New York Gov. Andrew Cuomo’s $150 billion state budget includes a tax incentive for anyone buying a vessel valued at more than $230,000, which would put the state on par with Florida’s tax laws.
Buyers would not have to pay sales tax beyond that amount, The New York Times reported.
Senior New York lawmakers reached a budget deal Sunday night and the legislature has started voting on bills that allocate money for fundamentals, including schools and health care.
Jeff Strong, the president of Strong’s Marine on Long Island, said the credit would create jobs and tax revenue in New York with money that is now flowing out of the state.
“It is a big deal because we have so many people with expensive boats that use them in New York and Florida,” Strong told the newspaper. “Right now they buy the boats, and pay the tax, in Florida, and then bring them up here.”
The tax, he said, puts the state roughly on a par with Florida in how it taxes yacht purchases. That state caps its tax on boats at $18,000.
A Florida Yacht Brokers Association and Marine Industries Association of South Florida study said Florida took in nearly 10 times as much sales tax revenue on sales of tax-capped boats as the state projected in its first year of the Maritime Full Employment Act.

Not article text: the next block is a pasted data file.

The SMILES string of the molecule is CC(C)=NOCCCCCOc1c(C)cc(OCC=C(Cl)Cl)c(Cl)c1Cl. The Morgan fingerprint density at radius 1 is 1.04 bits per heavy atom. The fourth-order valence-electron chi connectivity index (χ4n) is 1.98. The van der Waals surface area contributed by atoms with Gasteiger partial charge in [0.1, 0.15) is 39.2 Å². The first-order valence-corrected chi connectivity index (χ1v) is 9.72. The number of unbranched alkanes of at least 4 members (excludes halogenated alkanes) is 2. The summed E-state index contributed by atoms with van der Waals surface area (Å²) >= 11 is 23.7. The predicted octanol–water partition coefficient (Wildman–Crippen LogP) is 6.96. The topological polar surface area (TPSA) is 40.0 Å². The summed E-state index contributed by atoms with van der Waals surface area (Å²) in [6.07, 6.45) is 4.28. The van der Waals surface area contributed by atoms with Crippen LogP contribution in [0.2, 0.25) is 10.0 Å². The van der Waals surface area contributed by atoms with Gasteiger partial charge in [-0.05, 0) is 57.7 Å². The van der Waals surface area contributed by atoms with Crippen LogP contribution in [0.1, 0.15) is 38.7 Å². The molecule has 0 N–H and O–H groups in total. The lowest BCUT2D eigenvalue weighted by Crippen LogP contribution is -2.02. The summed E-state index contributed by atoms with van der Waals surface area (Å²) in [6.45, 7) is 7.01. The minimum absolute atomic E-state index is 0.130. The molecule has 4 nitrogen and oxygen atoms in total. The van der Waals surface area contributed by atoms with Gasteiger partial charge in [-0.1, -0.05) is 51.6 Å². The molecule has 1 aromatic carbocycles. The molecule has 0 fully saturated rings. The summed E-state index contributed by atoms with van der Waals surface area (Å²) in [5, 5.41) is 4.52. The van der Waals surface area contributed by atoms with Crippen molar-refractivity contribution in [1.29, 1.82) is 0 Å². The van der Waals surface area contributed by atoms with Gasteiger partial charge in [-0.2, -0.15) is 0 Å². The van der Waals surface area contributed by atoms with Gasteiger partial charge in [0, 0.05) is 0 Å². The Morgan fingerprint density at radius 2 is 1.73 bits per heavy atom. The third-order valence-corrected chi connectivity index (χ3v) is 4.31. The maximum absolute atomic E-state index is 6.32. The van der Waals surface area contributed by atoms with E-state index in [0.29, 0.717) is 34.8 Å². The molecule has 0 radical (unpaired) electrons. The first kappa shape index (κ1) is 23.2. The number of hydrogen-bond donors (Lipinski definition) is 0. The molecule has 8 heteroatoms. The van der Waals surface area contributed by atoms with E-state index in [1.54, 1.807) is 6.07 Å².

Cuomo, a Democrat, met with industry representatives in January at the New York Boat Show in Manhattan to discuss the proposed tax cut, Strong told the Times. Although Strong did not attend the meeting, he spoke with the governor separately that day and Cuomo expressed his support, Strong said.
“He is very proactive about keeping businesses in New York,” Strong said, “and this is one more proactive step.”
Critics have said the measure is a tax break for the wealthy. But in an (Albany) Times-Union op-ed, Southern Saratoga County Chamber of Commerce president and CEO Pete Bardunias said the incentive is crucial to keeping New York businesses competitive.
“The reason this tax break is even being considered is because other states have enacted measures which are helping spur boatbuilding, sales, purchases and most of all, use within their borders at the expense of New York,” Bardunias wrote.
“Chris Squeri, executive director of the New York Marine Trades Association, shared his thoughts with me, saying, ‘This is not about giving yacht owners a break. This is about creating jobs and boosting both marine businesses and sales tax revenue. For years, New York state and its marine businesses have lost money to other states and foreign entities. People purchase and register/document boats out of state. New York has been losing for years, especially to Florida.’ ”